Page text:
September 2005 News

Indo-Pak Talks In US Leave Kashmiris Confused

16 September 2005
The Times of India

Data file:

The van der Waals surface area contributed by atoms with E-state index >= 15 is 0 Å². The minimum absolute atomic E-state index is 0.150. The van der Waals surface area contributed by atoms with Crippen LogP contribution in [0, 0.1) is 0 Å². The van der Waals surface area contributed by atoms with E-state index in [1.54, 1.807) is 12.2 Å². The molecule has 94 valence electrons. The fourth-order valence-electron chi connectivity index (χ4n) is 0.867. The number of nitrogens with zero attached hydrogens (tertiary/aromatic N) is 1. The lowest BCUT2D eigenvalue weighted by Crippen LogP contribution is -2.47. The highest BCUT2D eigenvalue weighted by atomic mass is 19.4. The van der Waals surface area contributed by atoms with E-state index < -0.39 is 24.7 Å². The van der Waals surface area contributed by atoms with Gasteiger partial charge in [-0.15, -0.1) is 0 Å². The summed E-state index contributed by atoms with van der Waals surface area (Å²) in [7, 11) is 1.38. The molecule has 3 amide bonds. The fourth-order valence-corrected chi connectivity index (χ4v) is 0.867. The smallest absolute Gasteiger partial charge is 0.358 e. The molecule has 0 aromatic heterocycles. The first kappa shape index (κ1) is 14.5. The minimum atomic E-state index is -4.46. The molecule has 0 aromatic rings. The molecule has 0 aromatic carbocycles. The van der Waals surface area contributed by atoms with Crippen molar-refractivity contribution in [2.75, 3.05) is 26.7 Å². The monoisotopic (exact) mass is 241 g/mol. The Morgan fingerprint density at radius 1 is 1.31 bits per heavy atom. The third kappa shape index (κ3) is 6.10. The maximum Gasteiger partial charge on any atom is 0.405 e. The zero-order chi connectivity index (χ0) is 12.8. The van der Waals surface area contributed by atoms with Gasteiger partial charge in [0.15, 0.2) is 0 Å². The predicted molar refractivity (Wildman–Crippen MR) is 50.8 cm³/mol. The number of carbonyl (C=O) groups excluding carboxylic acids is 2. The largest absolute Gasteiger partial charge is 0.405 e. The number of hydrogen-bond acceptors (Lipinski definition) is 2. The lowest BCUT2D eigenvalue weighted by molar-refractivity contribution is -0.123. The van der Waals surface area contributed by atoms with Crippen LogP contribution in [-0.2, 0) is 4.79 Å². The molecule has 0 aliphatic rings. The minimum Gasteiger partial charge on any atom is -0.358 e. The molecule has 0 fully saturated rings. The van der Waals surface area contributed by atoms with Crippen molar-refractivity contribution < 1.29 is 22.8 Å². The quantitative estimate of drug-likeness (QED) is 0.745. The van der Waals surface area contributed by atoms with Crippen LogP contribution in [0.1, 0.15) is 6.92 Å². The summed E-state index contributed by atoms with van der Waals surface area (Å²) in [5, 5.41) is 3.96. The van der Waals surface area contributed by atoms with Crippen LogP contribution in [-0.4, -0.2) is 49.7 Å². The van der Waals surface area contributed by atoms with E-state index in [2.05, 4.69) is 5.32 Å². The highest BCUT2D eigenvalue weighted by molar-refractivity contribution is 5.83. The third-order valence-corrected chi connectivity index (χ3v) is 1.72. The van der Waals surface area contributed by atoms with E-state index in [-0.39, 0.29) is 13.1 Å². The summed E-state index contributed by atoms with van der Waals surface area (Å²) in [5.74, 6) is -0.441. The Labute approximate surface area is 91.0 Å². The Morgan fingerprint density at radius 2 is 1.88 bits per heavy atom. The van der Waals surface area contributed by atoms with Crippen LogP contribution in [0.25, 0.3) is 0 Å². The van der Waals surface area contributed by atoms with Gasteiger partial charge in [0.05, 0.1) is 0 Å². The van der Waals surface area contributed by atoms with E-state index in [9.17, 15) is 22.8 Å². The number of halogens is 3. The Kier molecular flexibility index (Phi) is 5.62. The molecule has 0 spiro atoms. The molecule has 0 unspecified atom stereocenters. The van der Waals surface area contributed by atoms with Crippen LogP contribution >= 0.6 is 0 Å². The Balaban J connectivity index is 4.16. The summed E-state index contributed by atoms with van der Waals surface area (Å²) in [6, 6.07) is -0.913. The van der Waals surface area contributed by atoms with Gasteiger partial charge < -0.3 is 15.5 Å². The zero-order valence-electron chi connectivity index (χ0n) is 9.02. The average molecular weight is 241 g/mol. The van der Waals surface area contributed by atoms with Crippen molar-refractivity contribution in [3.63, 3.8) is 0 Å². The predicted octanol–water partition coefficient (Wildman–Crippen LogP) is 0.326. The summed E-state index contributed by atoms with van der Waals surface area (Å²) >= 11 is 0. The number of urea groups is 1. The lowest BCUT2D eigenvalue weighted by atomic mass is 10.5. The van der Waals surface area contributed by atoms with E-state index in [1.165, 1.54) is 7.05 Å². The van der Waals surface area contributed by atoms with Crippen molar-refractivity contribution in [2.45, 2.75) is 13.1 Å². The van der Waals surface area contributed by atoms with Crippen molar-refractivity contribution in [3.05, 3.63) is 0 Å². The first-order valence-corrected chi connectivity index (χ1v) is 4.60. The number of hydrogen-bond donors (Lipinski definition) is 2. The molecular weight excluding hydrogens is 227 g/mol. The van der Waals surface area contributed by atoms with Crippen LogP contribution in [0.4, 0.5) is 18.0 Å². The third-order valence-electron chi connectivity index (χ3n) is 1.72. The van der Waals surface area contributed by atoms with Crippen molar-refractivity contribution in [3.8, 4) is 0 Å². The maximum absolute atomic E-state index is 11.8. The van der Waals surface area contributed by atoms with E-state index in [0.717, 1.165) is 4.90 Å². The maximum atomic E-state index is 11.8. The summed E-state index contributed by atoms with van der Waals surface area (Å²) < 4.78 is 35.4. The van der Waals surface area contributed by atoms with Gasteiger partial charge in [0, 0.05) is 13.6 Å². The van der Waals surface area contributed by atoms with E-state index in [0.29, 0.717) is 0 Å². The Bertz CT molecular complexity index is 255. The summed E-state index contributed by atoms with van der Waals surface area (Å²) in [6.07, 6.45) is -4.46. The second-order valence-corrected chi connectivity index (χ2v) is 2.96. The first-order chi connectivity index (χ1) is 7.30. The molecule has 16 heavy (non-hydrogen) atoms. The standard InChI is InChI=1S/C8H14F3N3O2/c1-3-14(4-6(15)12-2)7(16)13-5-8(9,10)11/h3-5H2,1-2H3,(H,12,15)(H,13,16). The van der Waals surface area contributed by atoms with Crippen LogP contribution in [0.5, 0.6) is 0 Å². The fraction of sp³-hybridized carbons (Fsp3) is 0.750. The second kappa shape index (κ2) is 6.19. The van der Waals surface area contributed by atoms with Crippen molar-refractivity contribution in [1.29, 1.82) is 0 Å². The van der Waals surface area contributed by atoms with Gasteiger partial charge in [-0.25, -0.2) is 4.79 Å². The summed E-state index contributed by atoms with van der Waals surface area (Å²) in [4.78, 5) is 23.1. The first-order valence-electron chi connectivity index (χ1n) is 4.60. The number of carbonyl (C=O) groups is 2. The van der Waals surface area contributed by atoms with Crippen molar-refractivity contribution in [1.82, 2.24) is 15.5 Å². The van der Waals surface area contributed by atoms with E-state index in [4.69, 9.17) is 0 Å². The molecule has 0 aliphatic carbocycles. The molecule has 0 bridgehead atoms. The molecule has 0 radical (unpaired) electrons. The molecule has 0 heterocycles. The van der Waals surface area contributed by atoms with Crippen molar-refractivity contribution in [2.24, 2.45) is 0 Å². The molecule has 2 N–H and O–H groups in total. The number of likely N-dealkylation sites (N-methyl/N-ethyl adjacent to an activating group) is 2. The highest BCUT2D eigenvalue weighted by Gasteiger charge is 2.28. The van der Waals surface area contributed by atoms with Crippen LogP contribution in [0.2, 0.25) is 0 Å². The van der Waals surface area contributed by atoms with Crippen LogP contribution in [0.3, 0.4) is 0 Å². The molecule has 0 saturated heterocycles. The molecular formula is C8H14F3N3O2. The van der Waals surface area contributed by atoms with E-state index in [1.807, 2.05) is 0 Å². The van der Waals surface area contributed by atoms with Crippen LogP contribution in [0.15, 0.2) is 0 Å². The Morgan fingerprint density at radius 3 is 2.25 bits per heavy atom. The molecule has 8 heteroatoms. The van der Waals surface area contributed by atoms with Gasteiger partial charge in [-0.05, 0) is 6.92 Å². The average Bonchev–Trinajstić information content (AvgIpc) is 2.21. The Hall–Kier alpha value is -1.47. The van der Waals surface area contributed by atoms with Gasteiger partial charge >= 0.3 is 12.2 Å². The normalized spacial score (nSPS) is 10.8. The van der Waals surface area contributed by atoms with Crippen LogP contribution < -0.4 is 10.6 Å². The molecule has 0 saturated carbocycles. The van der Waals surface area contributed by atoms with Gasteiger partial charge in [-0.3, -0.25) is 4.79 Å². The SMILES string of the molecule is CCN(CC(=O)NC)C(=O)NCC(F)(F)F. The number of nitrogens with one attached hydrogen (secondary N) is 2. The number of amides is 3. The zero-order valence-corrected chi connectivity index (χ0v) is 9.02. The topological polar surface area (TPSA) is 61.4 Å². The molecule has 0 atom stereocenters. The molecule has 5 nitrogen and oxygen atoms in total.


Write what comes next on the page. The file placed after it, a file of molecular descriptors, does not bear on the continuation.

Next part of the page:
Srinagar: The common Kashmiri is confused about the goings-on in New York where Prime Minister Manmohan Singh met Pakistan President Pervez Musharraf, saying the intricacies of diplomacy and their likely impact on their lives are lost on them. Separatist politicians and the masses alike also don't know what to make of Musharraf's address to the UN General Assembly during which he referred to UN resolutions to resolve the Kashmir dispute. 'Any meeting between the leaders of India and Pakistan is always to be construed as a big step towards not only improving relations, but also the resolving of the Kashmir dispute as well,' said professor Abdul Gani Bhat, a senior leader of the moderate Hurriyat faction. Musharraf had said in his address to the General Assembly: 'Peace and justice must ... ...come to the peoples of Palestine as well as Jammu and Kashmir. 'We must not only be prepared to proclaim our principles; we must defend them and, above all, live up to them. Resolutions of the United Nations, especially the Security Council's decisions, must be implemented.' Asked whether this would take away the flexibility that the moderate Hurriyat faction needs while negotiating with New Delhi and Islamabad, Bhat said, 'The whole point of parleys and negotiations is flexibility and there can be no dialogue unless all the involved parties accept this basic principle.' Bhat, however, believes that Musharraf has more power to move forward on Kashmir than the Indian prime minister - whom the moderate faction had met only last week. 'President Musharraf controls both the army and the people of Pakistan. Manmohan Singh is a politician and he is naturally more constrained than the Pakistan head of state in taking giant leaps towards the resolution of Kashmir,' he said. 'But I believe things are moving in the right direction and there is no reason for pessimism though it would take time to reach the final objective of resolution.' In contrast, pro-independence Jammu and Kashmir Liberation Front leader Yasin Malik... ... believes there is nothing in the joint statement issued by the two countries after Singh and Musharraf met Wednesday night that should enthuse Kashmiris. 'They haven't moved beyond well drafted words which we have now been hearing for long. Where is the possible roadmap?' Malik said here. As for the common man, he is certainly confused about what actually happened in New York. 'President Musharraf has invited Prime Minister Singh to Pakistan. The invitation has been accepted. But violence is on as usual in Kashmir,' said Farooq Ahmad, 27, a college student here. 'Encounters continue both inside and on the borders between the security forces... ... and the militants. Politicians talk of more time and it has already been more than 16 years of suffering for us.' It is possible that expectations from the meeting between the leaders on the sidelines of the UN General Assembly were high among Kashmiris but when it finally took place, the nuances of diplomacy were lost on them. 'The focus of the India-Pakistan dialogue has to be the common Kashmiri and his pitiable plight. Agreements and intentions must be translated on ground. Unless that happens, it is mere diplomacy for us,' said Muzaffar Ahmad, a teacher of political science at a college here. 'It is in the interest of many politicians, both in the separatist and the mainstream political camps if status quo in the situation continues. But, we are the actual sufferers.'

 

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